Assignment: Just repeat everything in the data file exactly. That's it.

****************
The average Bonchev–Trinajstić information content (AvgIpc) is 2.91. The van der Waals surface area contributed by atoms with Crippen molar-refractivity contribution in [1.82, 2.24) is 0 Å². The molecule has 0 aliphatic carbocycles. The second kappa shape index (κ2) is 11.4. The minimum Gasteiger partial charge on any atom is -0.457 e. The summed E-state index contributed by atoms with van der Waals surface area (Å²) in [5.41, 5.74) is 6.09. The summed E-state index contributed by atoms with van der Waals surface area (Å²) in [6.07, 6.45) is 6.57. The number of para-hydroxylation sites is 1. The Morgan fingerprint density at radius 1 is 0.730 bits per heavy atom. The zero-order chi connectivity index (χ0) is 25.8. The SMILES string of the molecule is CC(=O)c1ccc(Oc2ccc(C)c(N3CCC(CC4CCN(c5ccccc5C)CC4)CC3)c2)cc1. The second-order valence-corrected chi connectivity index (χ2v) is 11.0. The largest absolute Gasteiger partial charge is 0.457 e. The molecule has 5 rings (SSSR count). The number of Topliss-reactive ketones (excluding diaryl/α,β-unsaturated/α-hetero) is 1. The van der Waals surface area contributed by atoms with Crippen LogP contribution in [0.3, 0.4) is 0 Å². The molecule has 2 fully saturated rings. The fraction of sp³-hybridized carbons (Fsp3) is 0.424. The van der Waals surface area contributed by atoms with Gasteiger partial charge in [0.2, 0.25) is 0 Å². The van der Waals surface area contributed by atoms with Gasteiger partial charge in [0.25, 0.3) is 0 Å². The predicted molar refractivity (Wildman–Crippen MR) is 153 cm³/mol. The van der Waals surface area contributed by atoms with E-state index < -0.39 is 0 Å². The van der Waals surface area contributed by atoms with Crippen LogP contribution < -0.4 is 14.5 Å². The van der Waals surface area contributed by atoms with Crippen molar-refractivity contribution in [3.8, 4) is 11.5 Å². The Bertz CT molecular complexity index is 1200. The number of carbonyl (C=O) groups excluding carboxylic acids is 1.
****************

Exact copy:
The average Bonchev–Trinajstić information content (AvgIpc) is 2.91. The van der Waals surface area contributed by atoms with Crippen molar-refractivity contribution in [1.82, 2.24) is 0 Å². The molecule has 0 aliphatic carbocycles. The second kappa shape index (κ2) is 11.4. The minimum Gasteiger partial charge on any atom is -0.457 e. The summed E-state index contributed by atoms with van der Waals surface area (Å²) in [5.41, 5.74) is 6.09. The summed E-state index contributed by atoms with van der Waals surface area (Å²) in [6.07, 6.45) is 6.57. The number of para-hydroxylation sites is 1. The Morgan fingerprint density at radius 1 is 0.730 bits per heavy atom. The zero-order chi connectivity index (χ0) is 25.8. The SMILES string of the molecule is CC(=O)c1ccc(Oc2ccc(C)c(N3CCC(CC4CCN(c5ccccc5C)CC4)CC3)c2)cc1. The second-order valence-corrected chi connectivity index (χ2v) is 11.0. The largest absolute Gasteiger partial charge is 0.457 e. The molecule has 5 rings (SSSR count). The number of Topliss-reactive ketones (excluding diaryl/α,β-unsaturated/α-hetero) is 1. The van der Waals surface area contributed by atoms with Crippen LogP contribution in [0.3, 0.4) is 0 Å². The molecule has 2 fully saturated rings. The fraction of sp³-hybridized carbons (Fsp3) is 0.424. The van der Waals surface area contributed by atoms with Gasteiger partial charge in [0.2, 0.25) is 0 Å². The van der Waals surface area contributed by atoms with Gasteiger partial charge in [0.25, 0.3) is 0 Å². The predicted molar refractivity (Wildman–Crippen MR) is 153 cm³/mol. The van der Waals surface area contributed by atoms with E-state index < -0.39 is 0 Å². The van der Waals surface area contributed by atoms with Crippen LogP contribution < -0.4 is 14.5 Å². The van der Waals surface area contributed by atoms with Crippen molar-refractivity contribution in [3.8, 4) is 11.5 Å². The Bertz CT molecular complexity index is 1200. The number of carbonyl (C=O) groups excluding carboxylic acids is 1.